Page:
Does Triple Glazing Help Stop Sound Pollution?


Three decibels may not sound like much (literally), but it may be more than you realised. Here we will go all ‘Big Bang Theory’ and get our Sheldon on to talk about how triple glazing can reduce the pesky noises from cars, planes and even kids playing in the street.

We’ve teamed up with the technical geniuses at Anglian Home Improvements to find out more about triple glazed windows and we have a video of a test Anglian performed on their new triple glazed windows. Before we get stuck into this, lets find out about decibels, what they are and get an idea on what sounds equate to what on the decibel scale.



So, decibels (dB) is the measurement of a sounds’ loudness, beginning at 0 and working it’s way up logarithmically to the loudest sound possible at 194dB. This means that 40dB isn’t just double 20dB it is a lot more powerful too, which is why being subjected to sounds of 100dB or more will damage your ears.

To give you an idea on the scale of noise, a whisper in a quiet library is about 30dB, whereas a jet engine is around 140dB, a level that even short term exposure to can cause permanent damage.

A regular conversation comes in at about 60dB with traffic noise from inside a car at 85dB. From your home, traffic noise will obviously be quieter, but your windows are one area that sound will travel through, so how can you make it quieter? All is explained in the video below.

How Triple Glazing Deadens Noise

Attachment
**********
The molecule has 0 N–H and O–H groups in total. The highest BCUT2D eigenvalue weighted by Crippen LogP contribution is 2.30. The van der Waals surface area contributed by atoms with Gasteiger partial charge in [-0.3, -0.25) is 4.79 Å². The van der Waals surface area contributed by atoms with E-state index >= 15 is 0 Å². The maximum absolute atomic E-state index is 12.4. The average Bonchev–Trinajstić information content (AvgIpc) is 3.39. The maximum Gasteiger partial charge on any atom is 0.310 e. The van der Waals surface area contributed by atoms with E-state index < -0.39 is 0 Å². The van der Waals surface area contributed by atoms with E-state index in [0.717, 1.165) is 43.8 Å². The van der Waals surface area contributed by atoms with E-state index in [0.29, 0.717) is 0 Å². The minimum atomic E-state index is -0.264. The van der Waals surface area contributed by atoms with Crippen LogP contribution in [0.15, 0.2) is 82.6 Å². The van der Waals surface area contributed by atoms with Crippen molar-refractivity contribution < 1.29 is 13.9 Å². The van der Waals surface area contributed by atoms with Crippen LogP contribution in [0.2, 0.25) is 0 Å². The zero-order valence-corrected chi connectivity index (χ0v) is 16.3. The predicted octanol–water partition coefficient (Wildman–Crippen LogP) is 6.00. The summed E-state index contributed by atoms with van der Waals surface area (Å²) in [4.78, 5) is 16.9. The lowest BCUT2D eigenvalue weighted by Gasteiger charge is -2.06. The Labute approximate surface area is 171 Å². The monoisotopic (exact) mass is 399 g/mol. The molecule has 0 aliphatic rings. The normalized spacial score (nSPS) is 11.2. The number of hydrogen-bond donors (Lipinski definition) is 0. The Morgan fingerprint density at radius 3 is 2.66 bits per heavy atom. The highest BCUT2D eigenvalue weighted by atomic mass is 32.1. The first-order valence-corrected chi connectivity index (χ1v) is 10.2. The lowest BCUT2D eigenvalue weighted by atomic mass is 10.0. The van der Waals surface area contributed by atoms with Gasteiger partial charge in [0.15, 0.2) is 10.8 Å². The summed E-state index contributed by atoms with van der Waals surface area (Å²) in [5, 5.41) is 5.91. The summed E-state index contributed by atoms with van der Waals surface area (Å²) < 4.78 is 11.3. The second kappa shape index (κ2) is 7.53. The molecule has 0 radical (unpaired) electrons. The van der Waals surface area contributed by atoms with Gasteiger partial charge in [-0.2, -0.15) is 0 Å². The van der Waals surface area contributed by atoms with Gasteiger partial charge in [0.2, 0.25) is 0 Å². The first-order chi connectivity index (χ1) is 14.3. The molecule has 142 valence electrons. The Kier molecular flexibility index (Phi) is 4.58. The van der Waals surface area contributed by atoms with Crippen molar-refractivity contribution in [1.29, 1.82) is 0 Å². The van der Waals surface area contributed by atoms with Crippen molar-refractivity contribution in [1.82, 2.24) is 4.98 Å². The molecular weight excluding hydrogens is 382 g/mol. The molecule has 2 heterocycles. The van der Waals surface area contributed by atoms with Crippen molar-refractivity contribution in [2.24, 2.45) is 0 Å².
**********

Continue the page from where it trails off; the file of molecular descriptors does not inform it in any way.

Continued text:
So triple glazing can effectively half the amount of traffic noise entering your home, but how?

Sound travels in waves through the air, vibrating anything they hit. This vibration is what causes sound to travel through some materials – it all depends on the type of material, some transfer sound better than others. Glass does allow noise to travel through it, albeit not an easy task, it does get through.


Triple glazing works so well because of the amount of layers the sound has to travel through with each pane of glass weakening the strength of the sound wave. This means that by the time it does get through (if it gets through at all) it is much quieter and much less noticeable.

This soundproofing can be improved further with minor modifications such as a thin plastic layer or coating on the glass. This not only increases security by acting as a laminate for the glass, it helps trap the noise.

It isn’t just triple glazing that is effective at blocking sound. You can get specially made double glazing, such as Anglian’s Safe and Sound glass which produces 36dB of sound insulation. It works by having two panes of glass with different thickness. This breaks down the sound waves more as it changes the shape of the waves, slowing them in their path.

Whatever windows you have installed will do a certain job of preventing noise entering your home, however, it’s worth looking at how they’re built – is it double or triple, is each pane of glass the same thickness, is their a layer of laminate on any of the glass?

Ask yourself these questions when looking to get new windows to reduce noise entering your home, and you are bound to choose the best option and notice the difference.